The New American
by Steve Byas
“Who Will Run the World?” graces the cover of the January/February 2019 edition of Foreign Affairs, the official publication of the self-identified globalist Council on Foreign Relations (CFR). In the lead article, Foreign Affairs editor Gideon Rose gives an eye-opening survey history of the efforts by globalists to establish a “liberal order” for the world.
Rose begins his article, “The Fourth Founding,” with a brief discussion of the traditional foreign-policy view of the United States from its founding until the 20th century. He rightly admits that George Washington warned Americans about the “dangers of alliances,” and that other early American political leaders, such as John Quincy Adams, agreed with him. Adams offered the classic explanation of how America should deal with the rest of the world, saying that the United States would be the “well-wisher to the freedom and independence of all” while being the “champion and vindicator” only of its own.
But, like most globalists, Rose argues that the Washington-Adams way of dealing with other nations simply could no longer work as America moved into the 1900s. It was then that President Woodrow Wilson “first tried to found” the “international order” after World War I. Rose doesn’t say it, but Wilson called this effort at global governance a “new world order.” Rose, in his article, just calls it “the order.”
“Presidents Franklin Roosevelt and Harry Truman tried again during and after World War II,” Rose explained, calling this the second founding of the order, with the efforts of Presidents George H.W. Bush and Bill Clinton the third founding in the aftermath of the end of the Cold War.
Now, Rose is calling for a fourth founding of the order, lamenting, “In 2016, Anglosphere voters rang down the curtain on the third phase of the order’s history with Brexit and the election of U.S. President Donald Trump, and for two years, the world has drifted.”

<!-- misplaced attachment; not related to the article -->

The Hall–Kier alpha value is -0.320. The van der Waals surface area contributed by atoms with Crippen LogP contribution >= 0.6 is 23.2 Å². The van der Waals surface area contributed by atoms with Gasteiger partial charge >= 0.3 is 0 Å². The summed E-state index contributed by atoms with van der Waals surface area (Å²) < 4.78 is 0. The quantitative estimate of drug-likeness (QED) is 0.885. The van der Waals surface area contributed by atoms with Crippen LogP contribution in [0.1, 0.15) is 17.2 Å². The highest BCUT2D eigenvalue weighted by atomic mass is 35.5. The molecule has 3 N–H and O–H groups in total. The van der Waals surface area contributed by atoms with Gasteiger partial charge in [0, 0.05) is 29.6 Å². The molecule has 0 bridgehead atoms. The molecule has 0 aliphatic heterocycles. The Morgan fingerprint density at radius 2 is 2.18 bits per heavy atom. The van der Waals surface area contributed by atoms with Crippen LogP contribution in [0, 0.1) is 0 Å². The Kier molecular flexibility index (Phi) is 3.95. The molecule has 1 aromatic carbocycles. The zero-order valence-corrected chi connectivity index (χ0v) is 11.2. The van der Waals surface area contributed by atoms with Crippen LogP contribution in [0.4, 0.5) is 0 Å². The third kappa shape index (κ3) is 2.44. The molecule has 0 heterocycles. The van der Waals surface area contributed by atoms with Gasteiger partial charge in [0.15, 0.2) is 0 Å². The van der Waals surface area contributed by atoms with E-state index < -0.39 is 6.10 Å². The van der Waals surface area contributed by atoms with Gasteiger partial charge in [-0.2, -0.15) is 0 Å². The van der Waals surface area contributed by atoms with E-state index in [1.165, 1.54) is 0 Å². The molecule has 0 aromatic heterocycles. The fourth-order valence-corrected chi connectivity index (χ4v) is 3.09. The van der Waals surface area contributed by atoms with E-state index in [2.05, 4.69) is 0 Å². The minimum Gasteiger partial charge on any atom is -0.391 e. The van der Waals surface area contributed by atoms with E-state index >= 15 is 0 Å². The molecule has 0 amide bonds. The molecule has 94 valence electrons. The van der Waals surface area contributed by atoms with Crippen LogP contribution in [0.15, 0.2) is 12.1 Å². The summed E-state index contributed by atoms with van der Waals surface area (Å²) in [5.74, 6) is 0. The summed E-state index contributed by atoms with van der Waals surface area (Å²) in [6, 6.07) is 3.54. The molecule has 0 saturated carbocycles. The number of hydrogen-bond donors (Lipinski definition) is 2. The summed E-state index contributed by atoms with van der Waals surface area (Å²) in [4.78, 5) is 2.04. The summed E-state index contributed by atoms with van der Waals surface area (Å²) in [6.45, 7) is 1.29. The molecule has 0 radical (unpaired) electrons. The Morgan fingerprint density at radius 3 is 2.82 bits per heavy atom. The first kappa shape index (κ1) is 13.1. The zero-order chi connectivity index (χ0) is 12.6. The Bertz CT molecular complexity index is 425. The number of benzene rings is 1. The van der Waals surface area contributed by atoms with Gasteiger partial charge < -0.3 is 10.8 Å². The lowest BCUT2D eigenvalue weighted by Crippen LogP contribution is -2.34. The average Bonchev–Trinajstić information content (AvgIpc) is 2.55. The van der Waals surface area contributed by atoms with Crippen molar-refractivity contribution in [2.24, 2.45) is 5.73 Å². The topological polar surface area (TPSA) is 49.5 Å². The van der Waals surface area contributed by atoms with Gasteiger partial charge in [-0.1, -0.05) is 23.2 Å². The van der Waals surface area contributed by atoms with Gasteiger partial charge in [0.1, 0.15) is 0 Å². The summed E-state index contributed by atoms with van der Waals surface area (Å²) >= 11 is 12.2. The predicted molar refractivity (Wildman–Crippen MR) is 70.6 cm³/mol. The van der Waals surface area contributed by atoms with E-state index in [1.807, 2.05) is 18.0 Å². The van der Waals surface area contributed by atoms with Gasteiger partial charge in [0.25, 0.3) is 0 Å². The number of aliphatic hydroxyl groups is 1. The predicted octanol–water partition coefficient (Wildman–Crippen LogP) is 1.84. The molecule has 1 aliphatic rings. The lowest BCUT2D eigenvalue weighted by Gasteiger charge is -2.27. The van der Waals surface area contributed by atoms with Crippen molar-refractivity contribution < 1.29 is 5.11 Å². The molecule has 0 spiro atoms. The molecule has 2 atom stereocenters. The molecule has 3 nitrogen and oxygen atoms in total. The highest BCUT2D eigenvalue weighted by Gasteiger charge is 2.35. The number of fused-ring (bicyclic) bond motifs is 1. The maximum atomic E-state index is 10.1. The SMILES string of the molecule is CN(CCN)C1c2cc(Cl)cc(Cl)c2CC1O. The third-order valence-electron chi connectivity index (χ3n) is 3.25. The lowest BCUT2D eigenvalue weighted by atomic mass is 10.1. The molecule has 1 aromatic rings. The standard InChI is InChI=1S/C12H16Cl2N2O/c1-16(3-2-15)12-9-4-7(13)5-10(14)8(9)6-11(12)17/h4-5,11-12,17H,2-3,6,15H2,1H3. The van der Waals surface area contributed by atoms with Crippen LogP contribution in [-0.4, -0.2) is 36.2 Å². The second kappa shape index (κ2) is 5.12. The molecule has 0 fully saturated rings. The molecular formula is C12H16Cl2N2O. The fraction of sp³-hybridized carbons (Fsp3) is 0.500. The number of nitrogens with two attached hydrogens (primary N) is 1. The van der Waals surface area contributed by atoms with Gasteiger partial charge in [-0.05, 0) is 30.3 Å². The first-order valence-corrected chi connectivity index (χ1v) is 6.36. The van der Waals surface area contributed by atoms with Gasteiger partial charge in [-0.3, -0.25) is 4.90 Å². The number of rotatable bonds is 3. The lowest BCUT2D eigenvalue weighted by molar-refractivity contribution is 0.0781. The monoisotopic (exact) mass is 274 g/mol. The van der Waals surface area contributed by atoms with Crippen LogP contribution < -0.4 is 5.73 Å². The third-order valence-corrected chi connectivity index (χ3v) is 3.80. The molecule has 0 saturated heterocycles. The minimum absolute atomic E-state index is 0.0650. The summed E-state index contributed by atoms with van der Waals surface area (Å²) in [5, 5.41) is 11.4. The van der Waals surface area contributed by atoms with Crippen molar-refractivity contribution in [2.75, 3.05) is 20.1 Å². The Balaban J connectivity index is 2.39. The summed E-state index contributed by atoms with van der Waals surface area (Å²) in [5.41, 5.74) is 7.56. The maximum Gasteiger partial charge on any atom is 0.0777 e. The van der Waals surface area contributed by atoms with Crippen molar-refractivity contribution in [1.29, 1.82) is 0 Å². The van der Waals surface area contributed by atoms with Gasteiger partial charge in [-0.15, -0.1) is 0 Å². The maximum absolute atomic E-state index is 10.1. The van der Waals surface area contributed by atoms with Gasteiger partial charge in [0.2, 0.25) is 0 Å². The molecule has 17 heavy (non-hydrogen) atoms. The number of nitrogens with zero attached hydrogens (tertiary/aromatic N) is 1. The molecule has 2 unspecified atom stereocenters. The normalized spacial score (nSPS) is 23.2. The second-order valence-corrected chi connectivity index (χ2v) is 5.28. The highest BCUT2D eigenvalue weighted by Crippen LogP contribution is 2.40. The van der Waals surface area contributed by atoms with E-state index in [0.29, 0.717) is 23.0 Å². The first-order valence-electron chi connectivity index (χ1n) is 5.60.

Students of this effort to establish a global “order” have often wondered why these globalists have done certain things, and how it all fits into their push for global governance. A careful reading of Rose’s article gives us some answers. Rose writes of the First Founding of the Order, “So when the United States entered the war [World War I], it sought not only a postwar collective security system but also the removal of the Prussian autocracy.”
Why? “Wilson thought regime change was necessary because dictatorships could not be trusted to participate in his collective security system,” Rose explained. In other words, if dictatorial governments supported the formation of the new world order, they were acceptable, but if not, they must be removed from power. Over the years, the United States and other partners in the order have implemented regime change in places such as Panama, Iraq, the Philippines, Nicaragua, and China.
Alas, from Rose’s point of view, “The first attempt to found the order was in trouble by the end of 1918, was on life support by the end of 1919, and died slowly and painfully in the years after.” Rose does not mention it, but this failure was the reason for creation of the CFR and the publication he now edits — to promote the New World Order envisioned by Wilson.
But World War II presented an opportunity for a “second try” at establishing the order. “The Roosevelt administration was stocked with rueful Wilsonians. They continued to believe that the best way to protect American interests was to use American power to transform international politics.” Rather than wait until the war’s end to set this order up, Rose said a “better-designed league would be set up during the war, with American participation locked in from the start.”
Despite the best efforts of Rose’s ideological ancestors, “the American public was quickly turning inward again.” While Rose did not put it this way, patriotic Americans who valued our national sovereignty were not yet ready to turn over that sovereignty to a United Nations organization. It was obvious that supporters of the order needed to “shift course.” Instead of a “grand universal institutional framework,” a “smaller, more practical one” would be used to advance the order. This involved a more piecemeal approach, with Bretton Woods (an international monetary arrangement based on the U.S. dollar) “supplemented by the Truman Doctrine, the Marshall Plan, and NATO.”